At Eurasian Capital, LLC, we encounter a lot of confusion over selling preferred equity versus convertible debt, and we've recently seen an upswing in the number of deals that are raising convertible debt - to the point that over 50% of the deals that we see are through a debt investment vehicle. Before we dive into the differences between equity and convertible debt, let's first define each of these terms.
Equity is well understood. It involves selling a certain percentage of your company for a given amount of capital. This means that a company must set a valuation that determines the amount of the company that they will sell when raising the amount of capital that they need. For example, a company whose pre-money valuation is $3 million would sell 20% of their shares to raise the $750,000 round. The math works out that $750,000 is 20% of $3.75 million post-money.
Regular debt is easy to understand. For example, if you took out a loan of $100,000 at 8% interest, at the end of the year, you'd owe $108,000. Convertible debt is very much the same except that there might be 1 of 3 triggers during that time period which would lead to the conversion of the debt to equity. These triggers include the rise of a Series A or institutional investment, a time-based trigger (usually 12-24 months), or a liquidity event like an acquisition or an IPO. Once one of these triggers is tripped, the debt will be converted to equity at agreed-upon terms. The typical term is that there will be a 20% discount off what the company has acquired or raises next institutional round.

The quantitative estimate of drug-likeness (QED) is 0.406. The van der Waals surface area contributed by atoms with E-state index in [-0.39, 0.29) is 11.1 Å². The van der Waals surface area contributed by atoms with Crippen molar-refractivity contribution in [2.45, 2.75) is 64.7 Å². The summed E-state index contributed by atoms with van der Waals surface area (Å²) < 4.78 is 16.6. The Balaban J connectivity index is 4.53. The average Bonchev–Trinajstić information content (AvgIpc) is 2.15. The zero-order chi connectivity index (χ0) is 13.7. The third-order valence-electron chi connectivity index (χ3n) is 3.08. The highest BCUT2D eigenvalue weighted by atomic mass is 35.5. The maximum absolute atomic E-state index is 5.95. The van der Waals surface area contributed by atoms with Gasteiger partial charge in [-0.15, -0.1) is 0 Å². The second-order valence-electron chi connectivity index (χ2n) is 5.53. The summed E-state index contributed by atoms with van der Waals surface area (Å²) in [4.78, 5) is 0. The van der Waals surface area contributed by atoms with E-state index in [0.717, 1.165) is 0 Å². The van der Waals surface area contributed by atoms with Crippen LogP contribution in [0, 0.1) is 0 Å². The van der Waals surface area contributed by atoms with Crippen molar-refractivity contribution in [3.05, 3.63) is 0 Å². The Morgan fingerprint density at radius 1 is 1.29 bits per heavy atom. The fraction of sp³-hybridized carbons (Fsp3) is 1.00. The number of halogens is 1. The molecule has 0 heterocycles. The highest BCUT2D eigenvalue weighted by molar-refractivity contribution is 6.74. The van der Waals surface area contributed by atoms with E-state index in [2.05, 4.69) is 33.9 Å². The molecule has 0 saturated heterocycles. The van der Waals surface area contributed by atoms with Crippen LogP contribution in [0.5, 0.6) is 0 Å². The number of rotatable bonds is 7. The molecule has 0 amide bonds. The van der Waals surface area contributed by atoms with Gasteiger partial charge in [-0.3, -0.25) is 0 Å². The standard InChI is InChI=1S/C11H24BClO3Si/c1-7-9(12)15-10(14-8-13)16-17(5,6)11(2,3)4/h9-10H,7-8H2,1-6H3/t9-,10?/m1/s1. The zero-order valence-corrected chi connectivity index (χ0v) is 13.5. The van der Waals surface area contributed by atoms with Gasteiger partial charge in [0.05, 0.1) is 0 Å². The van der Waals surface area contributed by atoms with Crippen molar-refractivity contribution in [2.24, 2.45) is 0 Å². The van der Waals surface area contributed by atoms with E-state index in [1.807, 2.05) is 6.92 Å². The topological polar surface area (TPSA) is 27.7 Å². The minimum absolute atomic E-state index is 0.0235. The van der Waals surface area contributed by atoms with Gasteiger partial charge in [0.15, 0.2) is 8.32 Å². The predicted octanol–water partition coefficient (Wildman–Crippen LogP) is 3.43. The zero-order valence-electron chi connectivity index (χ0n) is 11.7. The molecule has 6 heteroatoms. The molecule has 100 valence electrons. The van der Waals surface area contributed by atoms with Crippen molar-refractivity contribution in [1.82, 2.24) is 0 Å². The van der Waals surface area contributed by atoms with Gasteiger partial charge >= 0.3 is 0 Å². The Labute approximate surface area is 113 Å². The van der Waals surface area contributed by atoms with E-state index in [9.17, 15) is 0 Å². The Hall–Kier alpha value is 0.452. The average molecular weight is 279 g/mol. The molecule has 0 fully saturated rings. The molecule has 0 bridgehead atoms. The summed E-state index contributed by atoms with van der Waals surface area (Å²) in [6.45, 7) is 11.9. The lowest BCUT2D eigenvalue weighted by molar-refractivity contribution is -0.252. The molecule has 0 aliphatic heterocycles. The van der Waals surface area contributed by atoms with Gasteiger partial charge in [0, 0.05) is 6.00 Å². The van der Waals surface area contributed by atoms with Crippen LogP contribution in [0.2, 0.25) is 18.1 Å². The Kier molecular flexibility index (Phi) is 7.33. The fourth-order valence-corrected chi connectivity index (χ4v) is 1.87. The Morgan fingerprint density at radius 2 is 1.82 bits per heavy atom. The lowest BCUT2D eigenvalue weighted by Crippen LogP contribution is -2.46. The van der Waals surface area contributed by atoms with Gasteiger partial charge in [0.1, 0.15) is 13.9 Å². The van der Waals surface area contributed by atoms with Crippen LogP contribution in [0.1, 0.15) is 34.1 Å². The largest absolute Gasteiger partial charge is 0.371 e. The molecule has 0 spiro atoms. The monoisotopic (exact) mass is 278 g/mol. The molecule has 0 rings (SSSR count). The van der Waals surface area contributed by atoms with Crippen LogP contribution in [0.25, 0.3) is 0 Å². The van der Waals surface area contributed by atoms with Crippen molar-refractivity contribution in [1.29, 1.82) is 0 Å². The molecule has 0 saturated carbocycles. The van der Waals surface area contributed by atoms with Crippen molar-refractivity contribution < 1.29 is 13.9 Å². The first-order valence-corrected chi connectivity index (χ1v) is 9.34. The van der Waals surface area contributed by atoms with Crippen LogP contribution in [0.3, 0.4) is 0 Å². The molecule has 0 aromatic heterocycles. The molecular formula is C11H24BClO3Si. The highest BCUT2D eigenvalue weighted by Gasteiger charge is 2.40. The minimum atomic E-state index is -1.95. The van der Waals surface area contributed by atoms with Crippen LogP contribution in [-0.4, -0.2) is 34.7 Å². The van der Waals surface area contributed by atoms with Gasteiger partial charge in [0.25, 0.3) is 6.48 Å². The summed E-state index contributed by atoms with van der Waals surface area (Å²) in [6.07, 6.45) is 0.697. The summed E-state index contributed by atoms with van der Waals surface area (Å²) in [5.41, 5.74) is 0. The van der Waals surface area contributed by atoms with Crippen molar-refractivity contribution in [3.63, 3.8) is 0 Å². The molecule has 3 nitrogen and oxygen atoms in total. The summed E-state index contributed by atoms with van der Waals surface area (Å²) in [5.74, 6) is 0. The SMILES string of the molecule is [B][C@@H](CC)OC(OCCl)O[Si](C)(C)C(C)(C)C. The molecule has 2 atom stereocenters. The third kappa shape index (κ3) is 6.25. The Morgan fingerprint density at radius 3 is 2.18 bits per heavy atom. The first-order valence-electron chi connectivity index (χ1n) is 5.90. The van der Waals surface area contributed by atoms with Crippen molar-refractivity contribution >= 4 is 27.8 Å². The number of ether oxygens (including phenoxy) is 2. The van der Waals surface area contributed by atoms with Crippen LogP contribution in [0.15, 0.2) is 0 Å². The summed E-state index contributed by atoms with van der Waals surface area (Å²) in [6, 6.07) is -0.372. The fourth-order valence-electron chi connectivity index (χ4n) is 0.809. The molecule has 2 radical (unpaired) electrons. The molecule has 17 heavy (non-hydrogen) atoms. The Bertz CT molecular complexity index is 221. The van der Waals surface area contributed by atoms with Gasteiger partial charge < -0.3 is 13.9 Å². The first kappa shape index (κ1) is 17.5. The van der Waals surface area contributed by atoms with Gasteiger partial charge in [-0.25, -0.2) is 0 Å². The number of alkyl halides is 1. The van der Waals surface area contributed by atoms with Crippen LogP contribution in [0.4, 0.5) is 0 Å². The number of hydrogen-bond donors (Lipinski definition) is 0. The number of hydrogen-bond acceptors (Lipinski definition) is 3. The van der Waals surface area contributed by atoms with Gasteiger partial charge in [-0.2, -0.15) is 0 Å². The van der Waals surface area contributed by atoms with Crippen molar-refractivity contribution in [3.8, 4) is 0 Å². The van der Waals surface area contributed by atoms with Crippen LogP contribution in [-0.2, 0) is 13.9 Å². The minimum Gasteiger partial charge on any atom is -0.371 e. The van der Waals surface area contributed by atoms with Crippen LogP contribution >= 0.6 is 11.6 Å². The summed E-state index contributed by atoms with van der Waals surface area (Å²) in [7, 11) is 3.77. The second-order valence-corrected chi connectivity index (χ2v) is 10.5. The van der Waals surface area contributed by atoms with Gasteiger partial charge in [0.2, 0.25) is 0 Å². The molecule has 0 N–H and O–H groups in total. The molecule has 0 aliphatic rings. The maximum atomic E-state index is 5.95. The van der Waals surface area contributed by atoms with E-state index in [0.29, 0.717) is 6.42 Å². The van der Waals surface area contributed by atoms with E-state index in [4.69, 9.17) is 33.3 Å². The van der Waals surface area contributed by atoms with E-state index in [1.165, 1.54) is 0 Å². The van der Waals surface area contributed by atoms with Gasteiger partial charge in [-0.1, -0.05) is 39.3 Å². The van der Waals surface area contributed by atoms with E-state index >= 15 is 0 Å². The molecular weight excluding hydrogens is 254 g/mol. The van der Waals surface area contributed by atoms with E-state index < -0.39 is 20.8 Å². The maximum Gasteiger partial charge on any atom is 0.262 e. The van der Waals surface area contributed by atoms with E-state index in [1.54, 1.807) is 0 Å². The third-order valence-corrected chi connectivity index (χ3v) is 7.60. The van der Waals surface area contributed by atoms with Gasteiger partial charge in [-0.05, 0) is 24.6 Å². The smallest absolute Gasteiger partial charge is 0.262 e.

For example, if you invest $100,000 into a convertible note, and a year later, Eurasian Capital, LLC invests into the company at a $5 million valuation, the 20% discount means that your $100,000, plus any accrued interest, will be converted to equity based on a $4 million pre-money valuation. There are a few advantages to a convertible note, including the fact that the documentation is lighter and is therefore usually cheaper.
Can You Avoid Valuation?
Many entrepreneurs think that convertible debt is a way of avoiding valuation so that a venture capitalist can later determine the valuation. This is not true. It is now highly unusual to raise convertible debt without a valuation, which takes the form of a valuation cap. Successful angel investors invest in companies that roughly double in value every year, giving them a 60% internal rate of return. This return is since this asset class is highly unliquid, and there's a huge amount of risk involved in investing in early-stage companies.
Of course, this is just scratching the surface. If you'd like to learn more, or if you'd like to secure direct access to private equity capital, contact Eurasian Capital, LLC.